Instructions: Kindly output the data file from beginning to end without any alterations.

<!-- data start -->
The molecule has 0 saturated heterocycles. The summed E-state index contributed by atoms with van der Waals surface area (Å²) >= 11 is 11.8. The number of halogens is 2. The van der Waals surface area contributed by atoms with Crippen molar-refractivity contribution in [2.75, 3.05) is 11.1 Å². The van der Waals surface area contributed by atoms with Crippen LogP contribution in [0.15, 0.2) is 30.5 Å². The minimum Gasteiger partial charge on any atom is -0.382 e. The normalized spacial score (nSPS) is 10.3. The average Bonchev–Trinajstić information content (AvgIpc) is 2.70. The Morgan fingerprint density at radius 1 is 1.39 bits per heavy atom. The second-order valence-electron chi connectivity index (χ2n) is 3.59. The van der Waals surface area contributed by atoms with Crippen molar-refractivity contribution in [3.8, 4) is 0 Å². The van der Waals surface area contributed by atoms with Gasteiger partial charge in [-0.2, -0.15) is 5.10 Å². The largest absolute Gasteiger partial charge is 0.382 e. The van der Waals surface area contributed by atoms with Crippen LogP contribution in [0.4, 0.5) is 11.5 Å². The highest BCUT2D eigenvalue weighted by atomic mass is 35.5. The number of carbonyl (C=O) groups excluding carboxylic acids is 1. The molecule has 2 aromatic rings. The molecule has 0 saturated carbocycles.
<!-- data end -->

The molecule has 0 saturated heterocycles. The summed E-state index contributed by atoms with van der Waals surface area (Å²) >= 11 is 11.8. The number of halogens is 2. The van der Waals surface area contributed by atoms with Crippen molar-refractivity contribution in [2.75, 3.05) is 11.1 Å². The van der Waals surface area contributed by atoms with Crippen LogP contribution in [0.15, 0.2) is 30.5 Å². The minimum Gasteiger partial charge on any atom is -0.382 e. The normalized spacial score (nSPS) is 10.3. The average Bonchev–Trinajstić information content (AvgIpc) is 2.70. The Morgan fingerprint density at radius 1 is 1.39 bits per heavy atom. The second-order valence-electron chi connectivity index (χ2n) is 3.59. The van der Waals surface area contributed by atoms with Crippen molar-refractivity contribution in [3.8, 4) is 0 Å². The van der Waals surface area contributed by atoms with Gasteiger partial charge in [-0.2, -0.15) is 5.10 Å². The largest absolute Gasteiger partial charge is 0.382 e. The van der Waals surface area contributed by atoms with Crippen LogP contribution in [0.4, 0.5) is 11.5 Å². The highest BCUT2D eigenvalue weighted by atomic mass is 35.5. The number of carbonyl (C=O) groups excluding carboxylic acids is 1. The molecule has 2 aromatic rings. The molecule has 0 saturated carbocycles.